Compound exercises allow you to lift heavy weights and make greater progressions.
Since a larger area of the body is trained in a compound exercise you may not feel the burn but this doesn’t mean you are not getting the results. The heavier you train the greater will be the muscle damage thus better hypertrophy.
Squat will always be superior to leg press or leg extension in adding more meat to your quads. Deadlifts and bent over rows will add more mass to your back than any of the isolation exercises for the back.
Isolation movement should be added for smaller muscles like biceps, rear delts, middle deltoids and calves but all the bigger muscle groups should be trained with compound movements with the heavier amount of weights.
Myth 4 – You should lift heavy to get big
There are many guys who believe that simply lifting heavy equals bigger muscles. It’s true but only partially. Lifting big with proper form and technique will give you big muscles.
Lifting heavy, just for the sake of it, won’t give you any good results and you increase the chances of injuries. An exercise performed with proper form and technique will provide a maximum load on the target muscle and in a relatively safer way.
In a bench press, if you can’t do even 1 or 2 rep without taking support from the spotter or rounding your back and throwing your hips forward for every rep of bicep curl, then the weight is too heavy for you.
Lifting heavy means the weight should be in a rep range of 4- 8 reps which you can lift in a full range of motion in a controlled manner. So unless you can lift the weight in this manner it might not be beneficial.
Myth 5 – Crunching all day will give you six pack abs
This is probably one of the most popular myths that have been floating around for ages; doing X amount (100,200,500,1000) of crunches every day will give you chiseled abs.
You must have heard celebrities claiming to do so and so number of crunches every day or probably twice a day to flaunt that well-toned set of abs on the screen.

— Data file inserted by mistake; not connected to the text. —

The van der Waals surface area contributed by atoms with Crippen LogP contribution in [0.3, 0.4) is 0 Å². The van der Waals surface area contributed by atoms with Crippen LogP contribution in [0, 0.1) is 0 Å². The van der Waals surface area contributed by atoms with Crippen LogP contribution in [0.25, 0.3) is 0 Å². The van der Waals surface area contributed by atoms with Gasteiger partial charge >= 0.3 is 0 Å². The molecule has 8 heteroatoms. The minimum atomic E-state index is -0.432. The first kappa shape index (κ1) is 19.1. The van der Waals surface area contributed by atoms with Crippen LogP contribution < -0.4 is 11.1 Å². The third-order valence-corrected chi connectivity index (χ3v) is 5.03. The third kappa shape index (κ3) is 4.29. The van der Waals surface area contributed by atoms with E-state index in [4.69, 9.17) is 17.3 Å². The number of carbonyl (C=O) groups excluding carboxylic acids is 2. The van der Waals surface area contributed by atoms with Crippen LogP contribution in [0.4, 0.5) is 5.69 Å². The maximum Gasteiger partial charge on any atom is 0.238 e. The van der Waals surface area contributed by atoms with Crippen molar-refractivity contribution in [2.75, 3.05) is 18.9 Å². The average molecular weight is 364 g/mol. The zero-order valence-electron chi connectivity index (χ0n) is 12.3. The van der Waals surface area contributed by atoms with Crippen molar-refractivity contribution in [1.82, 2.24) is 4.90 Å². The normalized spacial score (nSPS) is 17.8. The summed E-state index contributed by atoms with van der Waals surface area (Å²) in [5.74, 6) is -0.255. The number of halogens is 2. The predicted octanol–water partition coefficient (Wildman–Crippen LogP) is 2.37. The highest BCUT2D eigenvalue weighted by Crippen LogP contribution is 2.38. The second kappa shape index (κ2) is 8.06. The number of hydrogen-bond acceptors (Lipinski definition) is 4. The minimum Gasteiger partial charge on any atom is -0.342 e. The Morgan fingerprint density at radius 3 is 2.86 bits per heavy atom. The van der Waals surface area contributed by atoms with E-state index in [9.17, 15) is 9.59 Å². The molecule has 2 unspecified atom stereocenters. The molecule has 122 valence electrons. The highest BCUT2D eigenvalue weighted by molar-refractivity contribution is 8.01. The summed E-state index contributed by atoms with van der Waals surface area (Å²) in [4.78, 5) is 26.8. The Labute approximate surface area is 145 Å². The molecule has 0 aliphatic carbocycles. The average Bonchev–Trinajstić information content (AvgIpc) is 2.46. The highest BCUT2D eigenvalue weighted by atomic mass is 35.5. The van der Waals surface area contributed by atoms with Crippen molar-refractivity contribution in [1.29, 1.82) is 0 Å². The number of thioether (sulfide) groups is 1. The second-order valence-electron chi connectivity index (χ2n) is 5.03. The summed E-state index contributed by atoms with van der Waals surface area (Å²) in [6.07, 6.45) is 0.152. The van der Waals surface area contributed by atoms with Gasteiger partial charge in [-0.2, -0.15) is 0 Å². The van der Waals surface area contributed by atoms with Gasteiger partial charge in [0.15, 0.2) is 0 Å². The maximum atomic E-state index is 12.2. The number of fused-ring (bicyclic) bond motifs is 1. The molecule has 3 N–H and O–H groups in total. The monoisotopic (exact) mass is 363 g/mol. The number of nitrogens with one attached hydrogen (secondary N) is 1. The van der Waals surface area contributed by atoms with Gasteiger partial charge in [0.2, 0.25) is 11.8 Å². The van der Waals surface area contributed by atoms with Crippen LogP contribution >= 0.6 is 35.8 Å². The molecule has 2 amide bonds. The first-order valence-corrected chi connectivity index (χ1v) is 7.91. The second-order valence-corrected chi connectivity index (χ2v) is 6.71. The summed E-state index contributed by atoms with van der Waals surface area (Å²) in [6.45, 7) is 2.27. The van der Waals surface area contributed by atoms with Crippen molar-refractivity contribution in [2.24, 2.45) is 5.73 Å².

This may even seem logical as you are directly targeting your abdominals.
The thing is, it will only work on the abdominal muscle, not on the layer of fat wrapped over the muscle. Crunches won’t have any significant effect on the belly fat.
It takes a good diet plan along with a proper workout schedule tailored towards that specific goal to make those packs visible.
Myth 6 – You should not rest for more than 30 sec between sets
This is another one of the common myths that there should not be too much rest interval between sets.
The belief is if you are not out of breath and feeling muscle fatigue then your workout intensity is low and won’t make the muscles grow. If you take more than 30 sec of rest, then your muscle starts to cool down and you will lose the pump, making the next set less effective.
Rest period completely depends on the kind of load you are lifting. If the weight is relatively light and you are able to do a set of 15 reps without much difficulty, then a rest of 30 to 60 sec is enough.
But if your goal is to build muscles, you have to lift heavy (maximum amount of weight you can lift with proper form for 6-8 reps) then you have to take rest for more than 2 min, so that your muscles are ready once again to push the weight with its maximum capacity, thus creating greater stress on the muscles, forcing muscle growth.